Alternative marketing thinking

iCONTRACT

Generous Brands

Fallon London’s John King writes about why, in future, all brands will be generous, additive ones to people and culture. They will help build ideas in the world; they leave something behind. There are two ways to do it, says King: You can focus on the old model and fill your cardboard sign with a supply-side sob story ("Broke, out-of-work veteran"). Or you can take a more generous approach: singing a song, making people smile or opening a door. Brands must learn that empty pockets will never earn as much as the empty guitar case. Generosity, he says isn’t charity or cause marketing. While the recent economic woes have made mercy marketing the norm, with Hyundai’s brilliant assurance idea leading the way, generosity is broader in concept. John King’s five tips for building generous brands: Oh Behave! To be successful today requires pushing past positioning toward behavior. Generous brands behave; they do things for people. Uncover the value equation; using a simple research exercise we often use called "Ask/Thank." When interviewing consumers, we’ve found it helpful to start by having them ask the brand for three things and thank the brand for three things. We’ve found their answers provide an excellent glimpse into the existing value equation for the brands we work on. Get in their schedule. Marketers need to get away from thinking about themselves and their targets to find areas in people’s lives and sync giving into that. "Drive sales in Q3!" — a concept that has no relevance on the consumer calendar. Slippy Digital. The most impactful digital experiences today are designed to create portable, slippy content that allows people to take your brand places. Take a bigger role Every brand has a choice: Be stingy or be generous. A stingy brand chooses to focus entirely on product information, asking the consumer to walk up and knock on its door. A generous brand chooses to take a bigger role in the consumer’s life, opening the doors and windows and providing shared ownership. More in AdAge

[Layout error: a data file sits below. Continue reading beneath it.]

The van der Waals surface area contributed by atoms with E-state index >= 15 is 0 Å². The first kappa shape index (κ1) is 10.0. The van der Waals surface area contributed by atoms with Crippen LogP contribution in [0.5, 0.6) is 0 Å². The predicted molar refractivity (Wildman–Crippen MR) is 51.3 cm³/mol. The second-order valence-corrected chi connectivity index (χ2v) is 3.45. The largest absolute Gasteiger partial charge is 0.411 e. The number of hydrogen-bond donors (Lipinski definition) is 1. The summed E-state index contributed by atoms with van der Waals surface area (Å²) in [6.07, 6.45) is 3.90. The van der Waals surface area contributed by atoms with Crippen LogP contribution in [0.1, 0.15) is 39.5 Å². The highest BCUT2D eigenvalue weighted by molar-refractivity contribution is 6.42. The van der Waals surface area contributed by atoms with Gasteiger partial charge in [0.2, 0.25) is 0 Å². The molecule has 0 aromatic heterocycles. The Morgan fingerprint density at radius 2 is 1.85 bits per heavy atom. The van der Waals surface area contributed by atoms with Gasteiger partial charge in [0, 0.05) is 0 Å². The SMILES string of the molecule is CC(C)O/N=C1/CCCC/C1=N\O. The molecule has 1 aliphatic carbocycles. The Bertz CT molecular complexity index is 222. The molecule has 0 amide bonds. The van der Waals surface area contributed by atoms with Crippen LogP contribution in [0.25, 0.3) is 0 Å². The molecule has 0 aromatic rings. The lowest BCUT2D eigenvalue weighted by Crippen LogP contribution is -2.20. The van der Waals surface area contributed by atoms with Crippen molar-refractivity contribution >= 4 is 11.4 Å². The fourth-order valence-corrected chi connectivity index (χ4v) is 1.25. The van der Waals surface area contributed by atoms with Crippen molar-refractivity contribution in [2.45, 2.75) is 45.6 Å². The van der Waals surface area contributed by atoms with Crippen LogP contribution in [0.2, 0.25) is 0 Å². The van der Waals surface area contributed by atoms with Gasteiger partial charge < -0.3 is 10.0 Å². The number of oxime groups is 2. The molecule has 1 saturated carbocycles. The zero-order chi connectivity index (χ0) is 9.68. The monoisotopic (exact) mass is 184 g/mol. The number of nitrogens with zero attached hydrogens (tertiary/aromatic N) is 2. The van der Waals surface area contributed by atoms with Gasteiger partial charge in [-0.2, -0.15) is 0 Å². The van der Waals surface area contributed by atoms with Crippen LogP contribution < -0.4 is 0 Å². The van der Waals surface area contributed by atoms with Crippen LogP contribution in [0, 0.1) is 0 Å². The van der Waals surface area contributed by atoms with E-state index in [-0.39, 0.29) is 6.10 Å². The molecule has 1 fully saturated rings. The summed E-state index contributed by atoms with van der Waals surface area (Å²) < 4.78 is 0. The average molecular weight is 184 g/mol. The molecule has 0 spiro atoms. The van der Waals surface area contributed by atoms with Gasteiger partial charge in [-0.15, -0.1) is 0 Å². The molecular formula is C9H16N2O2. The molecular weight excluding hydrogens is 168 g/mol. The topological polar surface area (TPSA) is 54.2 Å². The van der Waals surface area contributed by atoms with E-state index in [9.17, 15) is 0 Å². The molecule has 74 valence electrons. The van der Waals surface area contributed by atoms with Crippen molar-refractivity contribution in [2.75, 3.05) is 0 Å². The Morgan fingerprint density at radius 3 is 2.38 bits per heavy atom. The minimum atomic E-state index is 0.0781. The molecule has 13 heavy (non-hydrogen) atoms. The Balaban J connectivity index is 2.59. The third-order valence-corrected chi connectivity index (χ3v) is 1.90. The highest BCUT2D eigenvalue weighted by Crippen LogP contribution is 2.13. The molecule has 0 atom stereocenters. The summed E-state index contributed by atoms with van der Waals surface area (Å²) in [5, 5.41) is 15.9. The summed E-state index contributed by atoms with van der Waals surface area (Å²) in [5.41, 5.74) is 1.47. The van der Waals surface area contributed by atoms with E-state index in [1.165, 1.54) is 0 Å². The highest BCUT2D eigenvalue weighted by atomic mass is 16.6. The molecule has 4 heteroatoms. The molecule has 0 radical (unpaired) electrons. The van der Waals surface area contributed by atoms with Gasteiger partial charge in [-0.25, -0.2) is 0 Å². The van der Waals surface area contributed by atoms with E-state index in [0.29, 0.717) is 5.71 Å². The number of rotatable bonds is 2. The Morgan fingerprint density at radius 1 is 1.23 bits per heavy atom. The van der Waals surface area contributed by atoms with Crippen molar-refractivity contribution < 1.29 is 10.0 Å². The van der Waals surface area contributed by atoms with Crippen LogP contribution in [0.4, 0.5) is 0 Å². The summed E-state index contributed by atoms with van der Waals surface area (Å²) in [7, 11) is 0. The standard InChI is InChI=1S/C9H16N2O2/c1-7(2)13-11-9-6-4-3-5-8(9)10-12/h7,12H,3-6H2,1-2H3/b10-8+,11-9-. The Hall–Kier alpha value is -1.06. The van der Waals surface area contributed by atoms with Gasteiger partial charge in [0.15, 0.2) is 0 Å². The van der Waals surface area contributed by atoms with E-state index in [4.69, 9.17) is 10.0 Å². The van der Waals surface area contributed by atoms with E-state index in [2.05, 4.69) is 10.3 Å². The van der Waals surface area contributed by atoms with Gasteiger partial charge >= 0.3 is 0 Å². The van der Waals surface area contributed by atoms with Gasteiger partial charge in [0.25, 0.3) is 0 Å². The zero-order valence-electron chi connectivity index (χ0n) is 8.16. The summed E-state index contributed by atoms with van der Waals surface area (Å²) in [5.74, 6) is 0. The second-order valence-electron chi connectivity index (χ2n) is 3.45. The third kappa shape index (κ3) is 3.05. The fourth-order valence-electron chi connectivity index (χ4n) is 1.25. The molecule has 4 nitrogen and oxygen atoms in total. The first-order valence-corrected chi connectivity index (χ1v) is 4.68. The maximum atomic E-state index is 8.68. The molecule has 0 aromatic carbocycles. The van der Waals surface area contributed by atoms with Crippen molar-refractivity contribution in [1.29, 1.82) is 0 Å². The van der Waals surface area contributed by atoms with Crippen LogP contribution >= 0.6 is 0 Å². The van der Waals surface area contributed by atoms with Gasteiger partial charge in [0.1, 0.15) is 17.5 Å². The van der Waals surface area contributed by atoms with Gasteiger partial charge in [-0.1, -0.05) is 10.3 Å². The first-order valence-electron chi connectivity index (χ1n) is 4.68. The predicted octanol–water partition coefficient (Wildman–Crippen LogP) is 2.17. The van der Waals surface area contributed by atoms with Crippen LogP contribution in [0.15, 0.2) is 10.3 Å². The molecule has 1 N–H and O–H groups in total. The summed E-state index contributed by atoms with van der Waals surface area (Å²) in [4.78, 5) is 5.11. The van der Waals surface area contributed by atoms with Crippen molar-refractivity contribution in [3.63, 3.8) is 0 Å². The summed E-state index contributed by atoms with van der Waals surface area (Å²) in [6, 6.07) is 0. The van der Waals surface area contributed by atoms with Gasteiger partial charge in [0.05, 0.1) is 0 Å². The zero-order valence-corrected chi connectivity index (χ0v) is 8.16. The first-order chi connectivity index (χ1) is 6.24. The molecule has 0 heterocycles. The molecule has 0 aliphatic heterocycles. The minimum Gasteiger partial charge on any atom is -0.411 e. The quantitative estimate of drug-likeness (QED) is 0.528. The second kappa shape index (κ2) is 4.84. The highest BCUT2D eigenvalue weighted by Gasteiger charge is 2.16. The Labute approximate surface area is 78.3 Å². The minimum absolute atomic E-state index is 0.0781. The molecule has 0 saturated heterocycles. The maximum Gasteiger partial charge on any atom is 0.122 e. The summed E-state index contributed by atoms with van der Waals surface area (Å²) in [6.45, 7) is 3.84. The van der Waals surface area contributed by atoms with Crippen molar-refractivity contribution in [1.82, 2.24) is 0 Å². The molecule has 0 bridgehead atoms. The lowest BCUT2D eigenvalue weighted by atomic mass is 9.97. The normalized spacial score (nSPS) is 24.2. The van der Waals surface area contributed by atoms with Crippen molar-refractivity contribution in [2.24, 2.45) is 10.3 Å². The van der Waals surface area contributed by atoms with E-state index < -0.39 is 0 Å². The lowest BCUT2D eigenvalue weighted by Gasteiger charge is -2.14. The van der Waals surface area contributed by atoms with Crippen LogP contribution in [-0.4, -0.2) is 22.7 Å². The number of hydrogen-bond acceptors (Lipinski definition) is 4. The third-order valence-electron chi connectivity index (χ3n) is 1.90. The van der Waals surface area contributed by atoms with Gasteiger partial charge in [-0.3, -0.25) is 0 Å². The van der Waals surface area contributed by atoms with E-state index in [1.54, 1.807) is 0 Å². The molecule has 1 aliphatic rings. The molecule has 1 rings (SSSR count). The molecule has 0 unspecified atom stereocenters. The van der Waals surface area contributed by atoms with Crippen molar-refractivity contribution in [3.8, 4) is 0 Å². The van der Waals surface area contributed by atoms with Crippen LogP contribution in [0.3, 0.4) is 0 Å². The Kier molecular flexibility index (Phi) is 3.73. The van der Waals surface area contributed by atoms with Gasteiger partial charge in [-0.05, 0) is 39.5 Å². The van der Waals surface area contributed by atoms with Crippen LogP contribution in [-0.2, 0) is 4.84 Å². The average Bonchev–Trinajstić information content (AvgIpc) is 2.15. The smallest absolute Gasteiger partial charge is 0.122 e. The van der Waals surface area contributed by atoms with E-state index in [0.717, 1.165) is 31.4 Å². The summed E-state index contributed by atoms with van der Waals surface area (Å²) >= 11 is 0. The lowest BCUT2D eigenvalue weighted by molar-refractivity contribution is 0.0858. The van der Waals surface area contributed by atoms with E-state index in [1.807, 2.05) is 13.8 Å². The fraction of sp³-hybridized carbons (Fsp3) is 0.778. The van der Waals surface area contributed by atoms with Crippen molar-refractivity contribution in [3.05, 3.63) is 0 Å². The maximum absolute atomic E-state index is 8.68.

Advertisements

Single Post Navigation

Leave a Reply

Fill in your details below or click an icon to log in:

WordPress.com Logo

You are commenting using your WordPress.com account. Log Out / Change )

Twitter picture

You are commenting using your Twitter account. Log Out / Change )

Facebook photo

You are commenting using your Facebook account. Log Out / Change )

Google+ photo

You are commenting using your Google+ account. Log Out / Change )

Connecting to %s

%d bloggers like this: